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First Honorable Mention Vincent Astor Memorial Leadership Essay Contest
The Light of Our Own Reflection
By Lieutenant Herbert A. Black, U.S. Coast Guard
Essays about leadership written by erstwhile junior officers often summon the same reaction as lectures on sexuality delivered by celibate priests: “How can they talk about it if they don’t have any experience with it?” Inexperienced sea puppies discovering the painfully obvious and preaching with the conviction of the newly converted may indeed seem a waste of the reader’s time; perhaps you, like I once did, look first at the years since the author’s commissioning in order to quickly gauge the source and content of a leadership essay;
- 0-2 years: What I Learned from the Chief (Gunny, or whatever); the Don’ts of Leadership.
^ 3-5 years: How My Division Won the War Games; the Dos of Leadership.
- 5-9 years: Why My Boss Loves Me; the Making of a Leader.
- 9-15 years: Why My Boss Doesn’t Appreciate Me; the Problems with Leaders These Days. (The cynic may think that if these guys are writing leadership essays at this point in their careers, they’re probably in some dead-end job about to get passed over, so who cares about what they have to say?)
- 15-20 years: Why My Junior Officers Don’t Appreciate Me; the Problems with Leadership Training
- 20 + years: What We Did in the War; Inspirational Leadership
Senior officers in particular may be Prone to dismiss leadership essays from junior officers as just so much drivel. Indeed, the pages of Proceedings have seen scathing commentaries on the apparent absurdity of young, untested officers expounding on the art of leadership.
But leadership essays are valuable— not only from battle-tested senior leaders who can share their experiences, but also from junior officers who can share their fresher perspectives. A relatively few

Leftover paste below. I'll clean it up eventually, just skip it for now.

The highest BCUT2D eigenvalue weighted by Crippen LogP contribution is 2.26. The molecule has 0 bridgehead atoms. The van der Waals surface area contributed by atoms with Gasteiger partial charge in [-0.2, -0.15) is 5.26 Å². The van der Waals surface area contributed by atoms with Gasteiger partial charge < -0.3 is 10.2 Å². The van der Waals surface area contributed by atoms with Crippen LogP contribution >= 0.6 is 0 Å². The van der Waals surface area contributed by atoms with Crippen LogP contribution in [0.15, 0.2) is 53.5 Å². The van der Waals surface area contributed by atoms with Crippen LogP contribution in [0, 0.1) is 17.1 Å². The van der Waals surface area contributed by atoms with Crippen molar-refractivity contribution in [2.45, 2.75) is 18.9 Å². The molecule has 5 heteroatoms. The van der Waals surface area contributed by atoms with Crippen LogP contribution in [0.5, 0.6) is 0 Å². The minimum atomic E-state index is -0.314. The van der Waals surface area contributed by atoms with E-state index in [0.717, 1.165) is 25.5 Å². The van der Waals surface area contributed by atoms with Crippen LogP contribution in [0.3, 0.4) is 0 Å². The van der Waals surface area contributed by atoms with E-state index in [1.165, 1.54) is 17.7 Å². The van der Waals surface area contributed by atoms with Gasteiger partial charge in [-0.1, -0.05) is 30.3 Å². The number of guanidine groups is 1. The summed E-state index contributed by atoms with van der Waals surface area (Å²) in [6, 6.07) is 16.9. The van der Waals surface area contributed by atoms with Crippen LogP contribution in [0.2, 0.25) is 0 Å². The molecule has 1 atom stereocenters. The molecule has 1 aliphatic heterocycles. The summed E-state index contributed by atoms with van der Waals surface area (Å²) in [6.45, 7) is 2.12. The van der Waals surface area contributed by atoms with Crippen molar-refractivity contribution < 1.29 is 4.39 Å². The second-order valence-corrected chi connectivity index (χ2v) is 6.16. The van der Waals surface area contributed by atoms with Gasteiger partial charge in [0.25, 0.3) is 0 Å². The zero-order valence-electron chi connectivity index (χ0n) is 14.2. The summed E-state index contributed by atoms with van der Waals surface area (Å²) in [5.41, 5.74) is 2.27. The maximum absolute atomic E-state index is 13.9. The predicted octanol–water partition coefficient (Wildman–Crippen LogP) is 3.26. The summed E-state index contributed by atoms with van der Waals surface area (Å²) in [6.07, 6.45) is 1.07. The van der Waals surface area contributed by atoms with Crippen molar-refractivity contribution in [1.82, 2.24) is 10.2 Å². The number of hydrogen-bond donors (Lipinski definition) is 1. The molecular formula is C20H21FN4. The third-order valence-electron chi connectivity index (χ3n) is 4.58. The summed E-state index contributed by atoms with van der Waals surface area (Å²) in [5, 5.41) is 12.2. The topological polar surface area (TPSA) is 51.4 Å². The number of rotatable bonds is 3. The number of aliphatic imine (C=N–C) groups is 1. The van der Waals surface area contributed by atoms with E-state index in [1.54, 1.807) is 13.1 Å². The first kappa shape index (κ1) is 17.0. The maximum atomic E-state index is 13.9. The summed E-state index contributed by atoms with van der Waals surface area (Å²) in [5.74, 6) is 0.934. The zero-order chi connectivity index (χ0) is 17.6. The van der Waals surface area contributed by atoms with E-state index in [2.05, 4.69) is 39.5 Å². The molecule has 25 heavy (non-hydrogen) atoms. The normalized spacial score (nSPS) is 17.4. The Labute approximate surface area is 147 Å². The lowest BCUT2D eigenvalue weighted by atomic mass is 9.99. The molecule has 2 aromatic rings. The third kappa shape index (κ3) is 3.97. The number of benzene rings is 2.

junior officers do offer new insights, but for most, the value lies not in what they seek to tell us about leadership, but rather in doing so, what they are telling us about themselves and ourselves.
These essays can serve as mirrors to reflect what is being taught to the next generation. They can provide valuable glimpses of how well young officers are learning the timeless lessons of what it means to lead and inspire men and women in the military.
Written by those who are perhaps the most motivated to put their thoughts about leadership onto paper for public scrutiny, such essays are a window into
the inner thoughts of those who will assume the mantle of military leadership in the future.
Few class instructors truly expect to discover a new genius when they assign term papers and essays to their classes. The main purpose is to force students to
think—to come to grips with new concepts and experience intellectual growth. Imagine a history class in which the professor dismissed term papers with low grades unless they offered new insights into the origins of World War I. That professor would be a failure, of course, because the point of such an assignment is not for a student to shock the world with revelations that the Kaiser had been having an affair or that some other hidden scandal launched German armies into Belgium in 1914. The point is to stimulate thought and measure the student’s ability to understand complex issues.
Perhaps all officers should be required to write essays on leadership every year:
When junior officers expound upon the art of leadership, they may not know what they’re talking about yet, but what they have to say directly reflects how well we’ve taught them.
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maybe we should institute a physical- training-and-thoughtfulness test. Then we could find out how well our officers have learned the hard, invaluable lessons of military leadership.
Although many take leadership for granted and others relegate it to the realm of intellectual abstraction, leadership is the heart, soul, and guts of what it takes to be an officer in the armed forces. It is the discipline of managing, inspiring, and leading men and women to forget them-
selves as individuals and think of themselves as part of a larger whole, with a purpose transcending individual instincts—including survival. A senior officer who doesn’t know how well junior officers have grasped the important concepts—or worse, doesn’t care—may be setting the stage for his own failure.